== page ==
CLINTON TOWNSHIP — Matt Parsons said he feels like Lance Armstrong when he glides on his bike down Metropolitan Parkway.
Parsons, 26, is one of 17 people on the roster for Clinton Township’s adaptive bike club, a program for those with special needs that is sponsored by the township’s Parks and Recreation Department. There is one coordinator and a couple volunteers, while the rest of the group is there to ride and have fun.
The bike club had its first ride of the season in mid-August and does six riding sessions per season. The group of riders meets in the parking lot of the McLaren office building at 16 Mile Road and Gratiot Avenue, where they socialize and make pre-ride adjustments to their bikes. Then, they travel down Metropolitan Parkway all the way to Lake St. Clair Metropark in Harrison Township.
All riders must be registered through the township in order to ride with the others. The club’s last ride of the season was on Sept. 19.
“It’s a great way for special needs folks to get exercise, socialize and enjoy some independence,” said Linda Walter, director of Clinton Township’s Parks and Recreation Department.
Alexis Demchyna is the coordinator of the adaptive bike club. An employee of the parks and recreation department for five years, this was her first year staffing the bike club and making sure things ran smoothly. The group even has police escorts to solidify a safe riding environment.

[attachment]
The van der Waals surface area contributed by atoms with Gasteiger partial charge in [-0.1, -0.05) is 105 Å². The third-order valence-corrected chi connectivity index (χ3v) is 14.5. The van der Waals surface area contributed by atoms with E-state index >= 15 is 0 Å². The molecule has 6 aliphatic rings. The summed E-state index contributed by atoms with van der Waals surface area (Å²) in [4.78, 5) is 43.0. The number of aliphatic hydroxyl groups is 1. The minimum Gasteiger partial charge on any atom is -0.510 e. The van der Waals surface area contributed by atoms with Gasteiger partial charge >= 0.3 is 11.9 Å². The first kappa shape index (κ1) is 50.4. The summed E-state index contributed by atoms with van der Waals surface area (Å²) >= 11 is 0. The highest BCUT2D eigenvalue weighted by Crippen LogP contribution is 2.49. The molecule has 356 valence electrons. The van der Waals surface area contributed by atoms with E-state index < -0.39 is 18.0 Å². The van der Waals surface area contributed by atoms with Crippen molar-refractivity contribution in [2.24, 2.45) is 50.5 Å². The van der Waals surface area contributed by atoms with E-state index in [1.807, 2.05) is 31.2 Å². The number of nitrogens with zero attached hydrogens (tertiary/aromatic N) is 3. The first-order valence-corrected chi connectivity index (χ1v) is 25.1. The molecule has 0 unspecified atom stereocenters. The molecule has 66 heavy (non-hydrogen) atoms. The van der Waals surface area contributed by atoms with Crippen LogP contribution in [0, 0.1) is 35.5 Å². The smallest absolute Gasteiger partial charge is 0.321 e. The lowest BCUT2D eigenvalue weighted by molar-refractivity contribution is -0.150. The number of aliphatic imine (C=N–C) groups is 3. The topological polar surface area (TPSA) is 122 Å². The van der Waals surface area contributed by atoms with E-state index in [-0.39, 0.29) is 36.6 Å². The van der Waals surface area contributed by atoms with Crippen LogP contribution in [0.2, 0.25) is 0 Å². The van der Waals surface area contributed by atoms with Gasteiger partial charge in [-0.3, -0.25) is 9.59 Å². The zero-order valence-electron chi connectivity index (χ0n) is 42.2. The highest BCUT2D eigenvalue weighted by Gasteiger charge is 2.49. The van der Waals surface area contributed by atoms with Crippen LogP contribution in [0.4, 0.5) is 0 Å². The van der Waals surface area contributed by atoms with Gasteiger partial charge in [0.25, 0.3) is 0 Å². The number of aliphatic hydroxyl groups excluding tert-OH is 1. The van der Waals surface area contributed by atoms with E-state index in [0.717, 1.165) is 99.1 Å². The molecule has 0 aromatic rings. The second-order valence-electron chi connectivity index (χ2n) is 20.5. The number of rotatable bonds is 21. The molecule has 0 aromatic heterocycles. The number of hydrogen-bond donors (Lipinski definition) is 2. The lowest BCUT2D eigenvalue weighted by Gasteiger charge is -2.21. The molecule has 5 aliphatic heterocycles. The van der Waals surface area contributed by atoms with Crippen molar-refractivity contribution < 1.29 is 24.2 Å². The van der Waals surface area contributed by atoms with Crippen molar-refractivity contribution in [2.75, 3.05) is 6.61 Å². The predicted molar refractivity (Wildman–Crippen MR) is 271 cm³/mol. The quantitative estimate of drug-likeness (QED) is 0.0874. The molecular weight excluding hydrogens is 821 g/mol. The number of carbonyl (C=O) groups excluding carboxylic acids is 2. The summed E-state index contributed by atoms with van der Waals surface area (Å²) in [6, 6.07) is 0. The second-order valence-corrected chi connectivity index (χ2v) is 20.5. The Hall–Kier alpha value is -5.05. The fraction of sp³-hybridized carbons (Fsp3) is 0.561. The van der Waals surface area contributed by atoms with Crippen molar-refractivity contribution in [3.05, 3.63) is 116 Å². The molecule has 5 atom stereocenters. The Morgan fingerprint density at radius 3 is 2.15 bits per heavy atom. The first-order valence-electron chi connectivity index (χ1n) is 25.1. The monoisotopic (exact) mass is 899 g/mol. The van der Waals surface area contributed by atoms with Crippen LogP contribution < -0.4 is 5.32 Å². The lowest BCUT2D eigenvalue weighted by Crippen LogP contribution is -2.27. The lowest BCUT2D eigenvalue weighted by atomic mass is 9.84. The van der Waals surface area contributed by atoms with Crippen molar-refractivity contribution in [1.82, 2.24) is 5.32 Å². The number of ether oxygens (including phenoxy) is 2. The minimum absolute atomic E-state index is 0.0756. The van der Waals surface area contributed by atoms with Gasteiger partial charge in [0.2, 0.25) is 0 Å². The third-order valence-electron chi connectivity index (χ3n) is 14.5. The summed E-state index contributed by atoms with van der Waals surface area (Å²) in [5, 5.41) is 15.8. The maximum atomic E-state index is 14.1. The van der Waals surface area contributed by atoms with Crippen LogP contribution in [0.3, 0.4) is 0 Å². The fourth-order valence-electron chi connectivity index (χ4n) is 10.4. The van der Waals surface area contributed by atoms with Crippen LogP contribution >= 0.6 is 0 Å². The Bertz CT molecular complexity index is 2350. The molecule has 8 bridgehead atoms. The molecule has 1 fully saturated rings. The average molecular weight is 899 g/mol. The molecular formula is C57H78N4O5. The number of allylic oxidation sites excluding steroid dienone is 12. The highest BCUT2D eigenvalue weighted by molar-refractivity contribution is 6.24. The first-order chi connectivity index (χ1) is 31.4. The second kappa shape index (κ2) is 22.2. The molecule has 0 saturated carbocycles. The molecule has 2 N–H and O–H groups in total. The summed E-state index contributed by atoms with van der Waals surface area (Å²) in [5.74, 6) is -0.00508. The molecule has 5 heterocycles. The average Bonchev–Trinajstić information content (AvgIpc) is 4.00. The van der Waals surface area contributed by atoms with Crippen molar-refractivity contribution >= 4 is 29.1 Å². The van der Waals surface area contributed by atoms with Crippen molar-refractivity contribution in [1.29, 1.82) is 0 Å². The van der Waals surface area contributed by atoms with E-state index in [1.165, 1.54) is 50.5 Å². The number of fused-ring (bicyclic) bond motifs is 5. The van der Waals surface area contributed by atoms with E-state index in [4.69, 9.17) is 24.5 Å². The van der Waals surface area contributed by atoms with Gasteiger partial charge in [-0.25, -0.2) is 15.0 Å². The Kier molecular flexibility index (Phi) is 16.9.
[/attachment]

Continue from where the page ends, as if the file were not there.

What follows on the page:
“We have an average of two or three (police escorts) every time, which is very nice because they stop traffic for us and make sure we all cross,” Demchyna said. “Everyone is pretty accommodating. We have so many people that they know that they’re a little different so they don’t mind being a little nicer about it.”
She said that the program has existed for at least 10 years and was one of the first programs offered by the Parks and Recreation Department. Some bikes are brought in the township’s truck, although most riders usually bring their own rides.
The weekly gathering on Thursdays means a lot to the people who show up, mainly because they get to have a good time with others and share the experience.
“This is the second year we’ve done it,” said James Young, whose 14-year-old son, Nathan, rode every week this session. “We were on the waiting list the first year, so we were very happy to participate, and (Nathan) looks forward to it every week.”
Nicholas Sobek, 19, is one of the team leaders who makes sure everyone is in sync and that nothing goes wrong. He has been a bike club member since 2011 and is among one or two leaders who aid Demchyna in keeping the group on course.
“Basically, (the team leaders) know where we’re going and which way we’re going,” Sobek said. “It feels like I’m in charge because I’m responsible for everything. I’m one of the top guys.”
Parsons has been a member since the early 2000s and still enjoys the club as much as when he first started.
“I found out about this organization and wanted to give it a shot, and I love every minute of it,” he said.